A DUI is expensive. There are court fees, fines, and license reinstatement fees. However, there’s another fee that you may not be aware of- an increase in your auto insurance. Here’s a look at how a DUI can impact your insurance.
The Cost of an SR-22
When you are found guilty of drunk driving, there’s a lot of paperwork to take care of. One of those papers is the SR-22. The SR-22 (or Certificate of Financial Responsibility) is a form that you file with the Department of Motor Vehicles and is required for people with DUI charged in most states. When you fill out the form, it certifies that you have the minimum level of insurance or more. And although auto insurance is necessary for anyone on the road, an SR-22 isn’t necessary for drivers without DUIs. Other individuals who need to file an SR-22 may have been in an accident without insurance, a suspended license, or repeat traffic offenses.
Filing the SR-22 isn’t free. Although it only costs about $25 (it varies from state to state), it does impact the cost of your insurance. People who file SR-22s often face higher insurance rates. And they face those rates for at least three years, which is the length of time you need to have SR-22 insurance.
Auto Insurance Increase
For your SR-22 to be valid, you need to process it with an insurance company that is recognized by your state. The insurance company can help you file, but they will charge you more for your insurance. They consider anyone with an SR-22 a high risk, so insurance doesn’t come cheap. In fact, the monthly premium may be between three and five times more than the premium of someone with a clean record.
That high premium doesn’t just disappear. You will be tied to high auto insurance rates until the SR-22 drops from your record, which can take between three and seven years. Only after that will your insurance go back to normal.
What factors can affect the increase?
There’s no standard rate of increase for individuals guilty of driving under the influence. There are various factors that can affect how much the auto insurance increases.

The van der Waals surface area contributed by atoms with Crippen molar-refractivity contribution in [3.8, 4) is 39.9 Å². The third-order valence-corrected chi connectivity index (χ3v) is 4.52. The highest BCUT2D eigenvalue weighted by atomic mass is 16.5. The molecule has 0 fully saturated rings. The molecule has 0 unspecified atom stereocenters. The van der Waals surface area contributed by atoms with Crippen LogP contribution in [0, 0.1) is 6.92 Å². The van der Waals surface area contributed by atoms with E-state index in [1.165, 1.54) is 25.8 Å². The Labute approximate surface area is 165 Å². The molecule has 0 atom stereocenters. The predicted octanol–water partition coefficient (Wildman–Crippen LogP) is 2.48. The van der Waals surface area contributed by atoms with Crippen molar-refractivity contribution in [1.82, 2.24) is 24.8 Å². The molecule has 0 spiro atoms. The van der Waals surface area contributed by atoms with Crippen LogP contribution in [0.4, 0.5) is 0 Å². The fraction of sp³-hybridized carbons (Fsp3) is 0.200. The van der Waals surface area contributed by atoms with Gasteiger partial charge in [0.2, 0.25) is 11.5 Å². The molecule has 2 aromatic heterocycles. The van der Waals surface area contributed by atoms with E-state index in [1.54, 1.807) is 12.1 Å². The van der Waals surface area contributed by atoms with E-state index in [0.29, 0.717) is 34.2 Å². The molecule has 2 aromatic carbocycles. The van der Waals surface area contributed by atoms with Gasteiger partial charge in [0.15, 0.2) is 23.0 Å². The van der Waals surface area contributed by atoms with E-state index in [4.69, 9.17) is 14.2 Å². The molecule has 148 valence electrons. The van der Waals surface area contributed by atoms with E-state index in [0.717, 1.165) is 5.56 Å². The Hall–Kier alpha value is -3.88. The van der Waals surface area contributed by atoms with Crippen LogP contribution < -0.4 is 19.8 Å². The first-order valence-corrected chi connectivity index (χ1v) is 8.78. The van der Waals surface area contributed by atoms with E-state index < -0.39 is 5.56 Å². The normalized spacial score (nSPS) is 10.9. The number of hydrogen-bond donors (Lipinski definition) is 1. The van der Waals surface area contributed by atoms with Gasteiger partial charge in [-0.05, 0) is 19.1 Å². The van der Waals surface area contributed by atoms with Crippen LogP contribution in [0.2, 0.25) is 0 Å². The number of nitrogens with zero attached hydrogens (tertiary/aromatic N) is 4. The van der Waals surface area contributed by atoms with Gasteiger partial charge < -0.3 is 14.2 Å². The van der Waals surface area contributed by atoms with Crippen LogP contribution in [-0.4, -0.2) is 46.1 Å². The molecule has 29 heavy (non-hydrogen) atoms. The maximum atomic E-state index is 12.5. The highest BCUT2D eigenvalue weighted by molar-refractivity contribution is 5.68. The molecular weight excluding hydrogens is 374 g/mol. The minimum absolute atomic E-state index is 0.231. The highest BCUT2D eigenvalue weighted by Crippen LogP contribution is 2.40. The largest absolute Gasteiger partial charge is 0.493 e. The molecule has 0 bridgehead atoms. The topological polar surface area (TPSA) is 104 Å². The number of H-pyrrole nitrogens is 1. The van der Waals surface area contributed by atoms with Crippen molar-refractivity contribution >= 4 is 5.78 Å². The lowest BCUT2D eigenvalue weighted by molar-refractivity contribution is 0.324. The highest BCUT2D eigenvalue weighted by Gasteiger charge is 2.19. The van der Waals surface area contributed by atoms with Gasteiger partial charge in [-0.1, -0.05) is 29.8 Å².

1. How many DUIs/DWIs you have
If you have more than one DUI on your record, you might face a steep increase. Meanwhile, a first-time offender might face a more gradual increase. With GEICO, a four-time offender in Utah would face a rate 116% higher than a non-offender.
2. Your age
Younger drivers are more likely to experience high monthly premiums than older drivers. One study found that an 18-year-old with a DUI would have a premium 5% higher than a 30-year-old with the same charge. But it’s not all young drivers who have steep premiums. Drivers under 19 years old are likely to experience a 5% higher rate than anyone older.
3. The amount of time since the incident
Insurance companies look at a span of time on your driving record, usually three or five years. Someone who had a DUI three years ago is less likely to have a high premium than someone whose incident was 12 months ago. But it takes time for a DUI not to influence your rates. For a DUI not to affect your premium with GEICO insurance, you would need a clean driving record for 35 months.
4. Your insurance provider
Not all insurance companies handle DUIs the same way. Some companies are more lenient than others. To get the best rate for your situation, you need to shop around. Compare the prices to find the best option for you.
Why The Increase?
Insurance companies weigh risks. Drinking and driving is one of the greatest risks a driver can take. Alcohol slows your reactions, affects your concentration, and impairs your ability to drive. Companies consider a driver who drinks behind the wheel of a vehicle a high-risk driver, and they charge you accordingly.
Repairing Your Driving Record
Once you have a DUI, there’s nothing you can do to take that back. However, there are things that you can do to improve the situation. To limit the effect that a drunk driving charge has on your insurance, you should work on repairing your driving record.
Start by following all of the DUI-related requirements. File your SR-22. And if the court requires an Ignition Interlock Device, do everything by the book. Before you start driving again, make sure your license and registration are current. Any minor infraction can hurt your driving record.
When you’re back on the road, be sure to follow all traffic laws. Don’t exceed the speed limit, go through stop signs, or commit any other infractions. By keeping your record clean, you can keep your auto insurance from skyrocketing even more.
Avoiding a DUI
A DUI is no minor issue. To avoid facing all of the consequences of a drunk driving conviction, find a qualified lawyer to represent you in court.